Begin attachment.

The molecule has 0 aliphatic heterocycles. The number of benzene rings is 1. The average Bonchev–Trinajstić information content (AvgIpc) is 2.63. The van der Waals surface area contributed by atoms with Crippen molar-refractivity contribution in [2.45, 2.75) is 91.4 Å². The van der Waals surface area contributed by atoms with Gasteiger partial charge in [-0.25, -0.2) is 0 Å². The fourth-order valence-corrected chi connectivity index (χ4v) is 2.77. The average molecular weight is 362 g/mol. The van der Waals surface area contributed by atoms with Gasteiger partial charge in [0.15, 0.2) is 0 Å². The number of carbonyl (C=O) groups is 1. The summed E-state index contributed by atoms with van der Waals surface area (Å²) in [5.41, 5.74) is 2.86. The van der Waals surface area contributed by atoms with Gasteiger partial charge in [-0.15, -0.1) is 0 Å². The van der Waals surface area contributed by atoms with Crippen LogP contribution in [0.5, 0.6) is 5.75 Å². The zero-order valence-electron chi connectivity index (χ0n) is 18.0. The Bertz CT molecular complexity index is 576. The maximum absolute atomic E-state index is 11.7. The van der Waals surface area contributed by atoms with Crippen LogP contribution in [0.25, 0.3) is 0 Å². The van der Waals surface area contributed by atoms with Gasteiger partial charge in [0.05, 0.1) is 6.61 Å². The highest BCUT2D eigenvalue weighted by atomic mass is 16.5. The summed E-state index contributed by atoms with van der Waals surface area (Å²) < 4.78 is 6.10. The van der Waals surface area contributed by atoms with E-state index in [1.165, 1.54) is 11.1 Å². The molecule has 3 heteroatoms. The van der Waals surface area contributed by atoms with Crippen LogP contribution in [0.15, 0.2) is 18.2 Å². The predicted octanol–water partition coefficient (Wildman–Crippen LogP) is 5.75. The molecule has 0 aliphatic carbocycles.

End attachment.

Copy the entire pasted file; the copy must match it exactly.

The molecule has 0 aliphatic heterocycles. The number of benzene rings is 1. The average Bonchev–Trinajstić information content (AvgIpc) is 2.63. The van der Waals surface area contributed by atoms with Crippen molar-refractivity contribution in [2.45, 2.75) is 91.4 Å². The van der Waals surface area contributed by atoms with Gasteiger partial charge in [-0.25, -0.2) is 0 Å². The fourth-order valence-corrected chi connectivity index (χ4v) is 2.77. The average molecular weight is 362 g/mol. The van der Waals surface area contributed by atoms with Gasteiger partial charge in [0.15, 0.2) is 0 Å². The number of carbonyl (C=O) groups is 1. The summed E-state index contributed by atoms with van der Waals surface area (Å²) in [5.41, 5.74) is 2.86. The van der Waals surface area contributed by atoms with Gasteiger partial charge in [-0.15, -0.1) is 0 Å². The van der Waals surface area contributed by atoms with Crippen LogP contribution in [0.5, 0.6) is 5.75 Å². The zero-order valence-electron chi connectivity index (χ0n) is 18.0. The Bertz CT molecular complexity index is 576. The maximum absolute atomic E-state index is 11.7. The van der Waals surface area contributed by atoms with Crippen LogP contribution in [0.25, 0.3) is 0 Å². The van der Waals surface area contributed by atoms with Gasteiger partial charge in [0.05, 0.1) is 6.61 Å². The highest BCUT2D eigenvalue weighted by atomic mass is 16.5. The summed E-state index contributed by atoms with van der Waals surface area (Å²) < 4.78 is 6.10. The van der Waals surface area contributed by atoms with E-state index in [1.165, 1.54) is 11.1 Å². The molecule has 3 heteroatoms. The van der Waals surface area contributed by atoms with Crippen LogP contribution in [0.15, 0.2) is 18.2 Å². The predicted octanol–water partition coefficient (Wildman–Crippen LogP) is 5.75. The molecule has 0 aliphatic carbocycles.